Queensland is preparing for driverless and connected vehicles, with plans under way for what the state government called the largest on-road testing trial in Australia. State Main Roads and Road Safety Minister Mark Bailey announced that Ipswich, southeast of Brisbane, would host trials over the next four years on vehicles and infrastructure that can talk to one another, as well as tests on highly automated vehicles. The trials form part of the Cooperative and Automated Vehicle Initiative (CAVI), and will see the state government recruit around 500 Ipswich motorists to have their vehicles retrofitted with cooperative intelligent transport systems (C-ITS) technology. "These C-ITS devices work by providing safety warnings to the driver about a range of conditions -- for example, a pedestrian crossing at a signalised intersection, a red light runner, or a queue ahead that isn't visible to a driver," Bailey explained. "Our interest in testing these vehicles is to help understand the implications for our infrastructure and drivers, and the improvements to automated vehicle performance when the vehicle can talk to other vehicles and infrastructure."
The first successful trials of semi-automated vehicles have just been completed on Melbourne's EastLink with the Volvo S90 driving on its own in live traffic, the Australian Road Research Board (ARRB) has said. The trial forms part of an 18-month research project that aims to enable Victorian drivers to safely commute on the tollway with their hands off the wheel by 2018. NBN connection process adversely impacting 40 percent of businesses: ACMA Dump innovation patents and apply safe harbour to all online services: Productivity Commission Former CBA IT exec sentenced to 3.5 years behind bars Australian data re-identification defendants will need to prove their innocence Former CBA IT exec sentenced to 3.5 years behind bars The research project is being led by ARRB, with support from EastLink and La Trobe University, thanks to AU$578,000 in funding provided by the VicRoads Intelligent Transport System (ITS) Grants Program. The project has been broken down into three stages, with the first to develop a "first of its kind" classification system for assessing Australian roads based on the level of automated vehicle features they support. The ARRB said that in the second half of 2017, stage two will see the testing of a range of Cooperative Intelligent Transport Systems (C-ITS) technologies that allow communication between vehicles and road infrastructure.
Autonomous cars will begin travelling on CityLink and the Monash and Tullamarine freeways in Victoria, Australia next year. Beginning in March, the trial will monitor how the cars interact with real-life road conditions such as overhead lane signals, electronic speed signs, and line markings. The cars will also be trialled in semi-autonomous mode with drivers inside and capable of taking the steering wheel if needed to prevent accidents. Australian government to continue focus on digital delivery in 2017 Australian ISPs to block piracy sites from the pocket of content owners TPG outbids MyRepublic to snag Singapore's fourth telco license NBN equity to cost government cash balance AU$2.1b annually by 2027 NBN equity to cost government cash balance AU$2.1b annually by 2027 The trial is expected to take up to two years and will be managed by tolling company Transurban, CityLink's owner. It's also expected that road users will need to wait at least 10 years before they can own a driverless car given the technology being tested is in its infancy.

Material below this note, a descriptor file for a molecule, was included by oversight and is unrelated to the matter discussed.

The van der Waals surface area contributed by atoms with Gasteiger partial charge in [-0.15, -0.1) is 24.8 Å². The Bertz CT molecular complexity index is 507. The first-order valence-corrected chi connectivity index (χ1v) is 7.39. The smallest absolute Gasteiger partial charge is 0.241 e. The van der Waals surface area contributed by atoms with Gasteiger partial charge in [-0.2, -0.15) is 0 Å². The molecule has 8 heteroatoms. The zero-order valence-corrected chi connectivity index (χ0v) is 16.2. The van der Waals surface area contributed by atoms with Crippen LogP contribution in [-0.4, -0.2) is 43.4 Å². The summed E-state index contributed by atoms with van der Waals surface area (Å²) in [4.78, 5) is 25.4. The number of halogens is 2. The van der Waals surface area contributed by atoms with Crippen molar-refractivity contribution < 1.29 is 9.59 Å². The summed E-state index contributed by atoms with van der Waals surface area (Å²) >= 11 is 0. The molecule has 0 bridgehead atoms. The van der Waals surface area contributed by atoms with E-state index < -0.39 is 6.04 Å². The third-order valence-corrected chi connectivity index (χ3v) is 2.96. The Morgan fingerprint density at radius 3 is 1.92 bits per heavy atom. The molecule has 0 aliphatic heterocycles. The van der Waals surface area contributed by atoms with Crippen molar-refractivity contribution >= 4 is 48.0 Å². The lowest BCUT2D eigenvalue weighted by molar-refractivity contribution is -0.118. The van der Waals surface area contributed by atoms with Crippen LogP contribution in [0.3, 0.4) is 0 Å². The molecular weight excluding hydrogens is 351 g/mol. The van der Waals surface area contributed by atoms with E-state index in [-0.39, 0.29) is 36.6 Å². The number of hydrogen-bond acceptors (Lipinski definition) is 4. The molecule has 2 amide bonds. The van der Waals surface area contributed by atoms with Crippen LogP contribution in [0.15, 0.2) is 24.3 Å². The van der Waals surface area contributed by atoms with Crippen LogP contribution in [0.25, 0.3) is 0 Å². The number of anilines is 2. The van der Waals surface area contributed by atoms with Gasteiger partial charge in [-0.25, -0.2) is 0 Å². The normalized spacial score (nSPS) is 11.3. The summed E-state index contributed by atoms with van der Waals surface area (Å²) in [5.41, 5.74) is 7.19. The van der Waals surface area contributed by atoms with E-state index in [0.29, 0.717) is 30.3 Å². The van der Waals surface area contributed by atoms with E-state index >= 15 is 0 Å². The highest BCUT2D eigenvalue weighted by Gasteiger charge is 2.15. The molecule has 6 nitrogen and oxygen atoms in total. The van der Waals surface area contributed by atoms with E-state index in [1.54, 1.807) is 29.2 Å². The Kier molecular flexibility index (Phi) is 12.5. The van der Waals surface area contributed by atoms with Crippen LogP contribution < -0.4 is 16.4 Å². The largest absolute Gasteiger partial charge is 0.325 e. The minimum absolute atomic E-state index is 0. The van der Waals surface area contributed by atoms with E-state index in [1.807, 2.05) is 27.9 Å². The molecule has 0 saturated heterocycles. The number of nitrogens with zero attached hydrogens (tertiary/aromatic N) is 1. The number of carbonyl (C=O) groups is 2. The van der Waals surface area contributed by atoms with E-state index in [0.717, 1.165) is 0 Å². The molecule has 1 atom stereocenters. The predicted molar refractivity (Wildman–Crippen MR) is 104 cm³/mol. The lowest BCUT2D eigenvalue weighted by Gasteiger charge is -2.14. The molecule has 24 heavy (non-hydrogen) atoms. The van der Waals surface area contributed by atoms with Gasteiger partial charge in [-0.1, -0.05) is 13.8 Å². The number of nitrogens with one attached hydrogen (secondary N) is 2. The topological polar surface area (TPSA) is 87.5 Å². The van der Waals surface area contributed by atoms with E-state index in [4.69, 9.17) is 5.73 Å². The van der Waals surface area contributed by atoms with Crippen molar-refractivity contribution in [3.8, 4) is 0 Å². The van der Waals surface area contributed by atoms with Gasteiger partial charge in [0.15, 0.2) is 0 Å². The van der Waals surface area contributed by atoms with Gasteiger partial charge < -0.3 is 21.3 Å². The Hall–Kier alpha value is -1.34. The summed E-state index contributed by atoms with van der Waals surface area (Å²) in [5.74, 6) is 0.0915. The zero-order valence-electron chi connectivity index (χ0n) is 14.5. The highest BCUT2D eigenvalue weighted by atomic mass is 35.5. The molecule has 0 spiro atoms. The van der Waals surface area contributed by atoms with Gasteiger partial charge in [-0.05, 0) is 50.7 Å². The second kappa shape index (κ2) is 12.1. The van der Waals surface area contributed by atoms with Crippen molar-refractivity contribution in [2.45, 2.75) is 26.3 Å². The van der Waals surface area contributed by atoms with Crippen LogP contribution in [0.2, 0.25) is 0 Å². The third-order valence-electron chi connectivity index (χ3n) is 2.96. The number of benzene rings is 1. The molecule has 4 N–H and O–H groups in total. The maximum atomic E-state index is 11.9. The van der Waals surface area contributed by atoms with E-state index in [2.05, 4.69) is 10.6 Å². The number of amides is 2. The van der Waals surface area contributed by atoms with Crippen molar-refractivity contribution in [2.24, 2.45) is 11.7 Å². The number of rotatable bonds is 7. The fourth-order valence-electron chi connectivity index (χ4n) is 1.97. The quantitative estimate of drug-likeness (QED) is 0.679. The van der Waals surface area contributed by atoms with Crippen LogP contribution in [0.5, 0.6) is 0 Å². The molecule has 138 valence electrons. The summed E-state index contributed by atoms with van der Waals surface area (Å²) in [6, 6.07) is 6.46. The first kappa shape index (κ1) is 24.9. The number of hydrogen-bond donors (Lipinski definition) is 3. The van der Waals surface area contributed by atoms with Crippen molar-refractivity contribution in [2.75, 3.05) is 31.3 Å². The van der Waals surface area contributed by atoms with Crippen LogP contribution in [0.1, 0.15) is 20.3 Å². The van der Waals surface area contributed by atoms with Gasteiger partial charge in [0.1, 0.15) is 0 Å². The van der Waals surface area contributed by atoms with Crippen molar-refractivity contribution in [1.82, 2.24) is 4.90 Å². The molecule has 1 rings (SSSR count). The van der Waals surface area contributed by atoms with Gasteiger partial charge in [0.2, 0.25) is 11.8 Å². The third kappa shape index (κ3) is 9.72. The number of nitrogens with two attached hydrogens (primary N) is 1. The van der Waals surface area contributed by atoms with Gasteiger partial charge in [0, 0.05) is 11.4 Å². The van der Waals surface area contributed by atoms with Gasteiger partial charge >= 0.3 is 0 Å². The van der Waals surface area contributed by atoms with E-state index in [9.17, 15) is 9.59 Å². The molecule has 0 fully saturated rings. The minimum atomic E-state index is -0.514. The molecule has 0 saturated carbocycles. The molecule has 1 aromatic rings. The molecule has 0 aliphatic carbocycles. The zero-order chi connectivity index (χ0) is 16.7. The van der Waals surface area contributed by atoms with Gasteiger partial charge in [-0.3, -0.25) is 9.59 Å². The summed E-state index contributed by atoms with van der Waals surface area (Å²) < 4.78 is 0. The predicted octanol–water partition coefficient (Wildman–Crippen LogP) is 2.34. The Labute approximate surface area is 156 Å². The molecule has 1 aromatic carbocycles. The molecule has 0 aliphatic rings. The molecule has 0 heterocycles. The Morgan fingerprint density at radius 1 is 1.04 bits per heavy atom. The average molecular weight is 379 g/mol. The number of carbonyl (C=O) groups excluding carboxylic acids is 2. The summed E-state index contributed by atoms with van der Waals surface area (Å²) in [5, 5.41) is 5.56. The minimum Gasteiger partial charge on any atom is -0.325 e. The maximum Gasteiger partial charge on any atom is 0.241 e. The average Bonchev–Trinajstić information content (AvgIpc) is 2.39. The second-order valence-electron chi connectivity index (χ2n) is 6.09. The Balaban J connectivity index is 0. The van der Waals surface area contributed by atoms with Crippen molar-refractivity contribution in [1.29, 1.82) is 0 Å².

The Victorian government has given approval to Bosch to test automated driving systems on the state's rural roads. With a AU$2.3 million grant, awarded under the AU$9 million Connected and Automated Vehicle (CAV) Trial Grants Program, Bosch will be the first to use automated vehicles for testing and development on Victorian roads. The state in September finalised regulations to support the new Automated Driving System (ADS) permit scheme, which authorises the operation of an automated vehicle. With an ADS permit, parties can test the operation of the vehicle in automated mode, test the safety of automated capabilities, and assist the development of automated capabilities, enabling road authorities to also monitor and manage the use and impacts of automated vehicles on roads. VicRoads in late 2017 called for expressions of interest from companies, industry bodies, and other transport technology organisations to apply for funding to spur the development of automated vehicle technology, specifically if it had the potential to reduce deaths and serious injuries on the state's roads.
Melbourne's La Trobe University has detailed findings of what it called successful on-campus trials of Navya's driverless "Autonobus" shuttle, which uses 360-degree cameras and sensor systems to detect objects and runs a set route based on map coordinates. A report on the trial by La Trobe and its project partners includes a number of recommendations, including further trials of the technology; considering autonomous vehicles in future infrastructure planning and investment decisions; and education and engagement of communities on autonomous vehicles. The Autonobus -- which drove students around La Trobe's Bundoora campus as part of a trial until July -- passed every test it went through, including safety, technical, operational, and passenger testing on a pre-programmed route, and interacting with pedestrians, cars, buses, and cyclists, according to Dean Zabrieszach, CEO of project partner HMI Technologies. "No other trial in Australia has tested an autonomous vehicle of this type in such a dense urban location," Zabrieszach said. "We have demonstrated that it can be done safely, without incident, and in compliance with road safety laws."